In DfE terms, it’s early days for being able to make decisions about KS2 Writing outcomes. After all, it wasn’t so long ago that we were reaching February without any exemplification at all, so for the STA to have released its “particular weakness” scenarios as early as mid-January is progress!
However, publishing the materials is one thing. Providing the clarity that a high stakes statutory assessment process dearly needs is quite another. The example scenarios offer some insight into the thinking at the STA about this new ‘flexibility’, but seem to have deliberately skirted round the key issues that keep coming up, such as dyslexia!
In an effort to get a sense of the interpretations out there, I put together some very brief scenarios of my own, and asked Y6 teachers to say whether or not they thought such pupils would be awarded the expected standard. And as I feared, there is a real lack of clarity about. The six example scenarios follow, accompanied by the pie charts showing decisions. In each case, the blue represents those who would award EXS (based on a sample of 668 responses)
Edith has shown herself to be a fluent and confident writer. She adapts her writing for a variety of purposes, and in many cases has evidence of elements of working at Greater Depth. However, there are no examples of the passive voice used in any of her writing, except through planned tasks.
Beowulf is a good writer, who meets almost all of the requirements for EXS. However, he has been identified as being at high risk of dyslexia. In his writing he has shown that he can use some of the Y5/6 words accurately. However, he struggles with some of the regular spelling patterns from the curriculum, and his work contains several errors, particularly for the more complex patterns.
Ethelred writes effectively for a range of audiences and purposes, with sound grammatical accuracy. He uses inverted commas correctly to mark speech, but does not yet consistently include punctuation within the inverted commas.
Boudicca writes well, showing an interesting range of language, sentence type and punctuation. However, she has developed a largely un-joined style of writing, which although clearly legible does not include the usual diagonal or horizontal strokes.
Cleopatra is a confident writer, who shows good grasp of technical aspects and a beautiful joined style of writing. She enjoys writing fiction and can develop good plot, with writing that flows well. However, in non-fiction texts she is not always able to use the cohesive devices that enable cohesion between paragraphs. There are some examples of stock phrases used (On the other hand, Another reason, etc.) when writing in a formal style, but these are not consistent across the non-fiction texts she writes
Englebert is a technically sound writer. He is able to adapt writing for fiction and non-fiction purposes and uses a variety of language and punctuation techniques. His spelling of common patterns is generally good. However, there are a number of examples of words from the Y5/6 lists which are mis-spelt in his writing generally. His teacher has shown that he could spell these words correctly when tested in the context of dictated sentences throughout the year.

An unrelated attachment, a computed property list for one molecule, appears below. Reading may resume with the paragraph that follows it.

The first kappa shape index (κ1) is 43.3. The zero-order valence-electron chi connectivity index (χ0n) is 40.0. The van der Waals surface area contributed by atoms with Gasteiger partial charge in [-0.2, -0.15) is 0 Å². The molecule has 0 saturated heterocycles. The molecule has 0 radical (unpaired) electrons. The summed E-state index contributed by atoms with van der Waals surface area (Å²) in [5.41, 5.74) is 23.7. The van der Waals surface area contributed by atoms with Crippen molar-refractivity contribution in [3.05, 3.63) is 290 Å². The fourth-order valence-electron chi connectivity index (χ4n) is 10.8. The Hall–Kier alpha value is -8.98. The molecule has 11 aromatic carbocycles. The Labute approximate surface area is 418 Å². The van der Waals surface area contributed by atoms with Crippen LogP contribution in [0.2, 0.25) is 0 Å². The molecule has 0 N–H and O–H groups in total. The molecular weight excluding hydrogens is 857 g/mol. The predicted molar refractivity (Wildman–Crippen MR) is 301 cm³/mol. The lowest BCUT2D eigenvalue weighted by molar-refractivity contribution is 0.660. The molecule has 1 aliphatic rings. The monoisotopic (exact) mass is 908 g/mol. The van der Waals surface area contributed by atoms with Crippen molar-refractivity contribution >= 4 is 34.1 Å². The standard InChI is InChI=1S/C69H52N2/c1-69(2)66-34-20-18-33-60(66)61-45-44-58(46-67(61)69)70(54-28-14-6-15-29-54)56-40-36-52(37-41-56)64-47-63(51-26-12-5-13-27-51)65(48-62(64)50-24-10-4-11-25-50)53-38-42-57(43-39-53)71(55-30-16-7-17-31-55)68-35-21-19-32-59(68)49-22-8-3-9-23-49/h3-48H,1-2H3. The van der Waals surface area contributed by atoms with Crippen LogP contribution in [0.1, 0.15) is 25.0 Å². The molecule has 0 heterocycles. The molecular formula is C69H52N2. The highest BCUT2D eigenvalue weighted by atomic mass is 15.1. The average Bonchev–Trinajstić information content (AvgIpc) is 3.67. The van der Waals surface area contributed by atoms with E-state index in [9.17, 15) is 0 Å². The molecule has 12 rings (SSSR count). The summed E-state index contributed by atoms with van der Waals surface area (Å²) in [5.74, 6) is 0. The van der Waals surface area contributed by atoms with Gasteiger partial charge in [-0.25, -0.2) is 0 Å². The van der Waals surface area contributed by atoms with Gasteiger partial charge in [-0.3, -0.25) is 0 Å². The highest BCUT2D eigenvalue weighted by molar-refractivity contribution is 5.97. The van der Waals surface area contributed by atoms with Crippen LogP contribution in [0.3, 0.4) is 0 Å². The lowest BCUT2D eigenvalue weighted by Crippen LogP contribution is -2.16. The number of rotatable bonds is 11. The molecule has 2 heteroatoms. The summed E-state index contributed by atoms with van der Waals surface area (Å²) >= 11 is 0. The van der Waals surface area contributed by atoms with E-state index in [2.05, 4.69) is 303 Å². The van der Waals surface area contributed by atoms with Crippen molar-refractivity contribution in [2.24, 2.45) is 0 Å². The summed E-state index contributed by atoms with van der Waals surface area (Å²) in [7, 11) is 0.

Notably, all but one of the results were within 5 percentage points of the figures above when looking only at those who said they had had some training provided on this topic. The biggest difference came for scenario 4 (handwriting) where only 61% of those who said they’d been trained would award EXS compared to 71% of the full sample.
It’s hard to say what I expected when I set up these little scenarios. I certainly don’t know what any “correct” responses might be. I think I imagined that some would be fairly evenly split – as with the case of Cleopatra’s weak use of cohesive devices.
Scenario 6 has genuinely surprised me. I don’t know what a moderator would say, but my fear about dictated sentences would be that children could easily be tested on a handful of words each week, learned for Friday’s test, and then quickly forgotten. Is that sufficient to say they can spell at the Expected Standard? Who knows? (That’s not to say that I think ‘no’ is the correct answer either; I’m not persuaded that the importance of spelling those particular words is as great as the system might suggest).
I’m equally surprised at scenario 3. Is it really right that speech punctuation is so so important that 2/3 of teachers would deny a pupil an EXS judgement on this alone – even when so many are happy to overlook spelling or handwriting failures?
As I say – I don’t have any answers. If any moderator – or perhaps an STA representative would like to give a definitive response, I’d be glad of it. I suspect that as close as we’d get to an official answer is that a moderator would have more evidence upon which to make a decision. Which is all well and good. For the 3-4% of pupils whose work gets moderated. For everyone else, we have to hope that teachers have got it right. And judging by these results, that’s not that easy!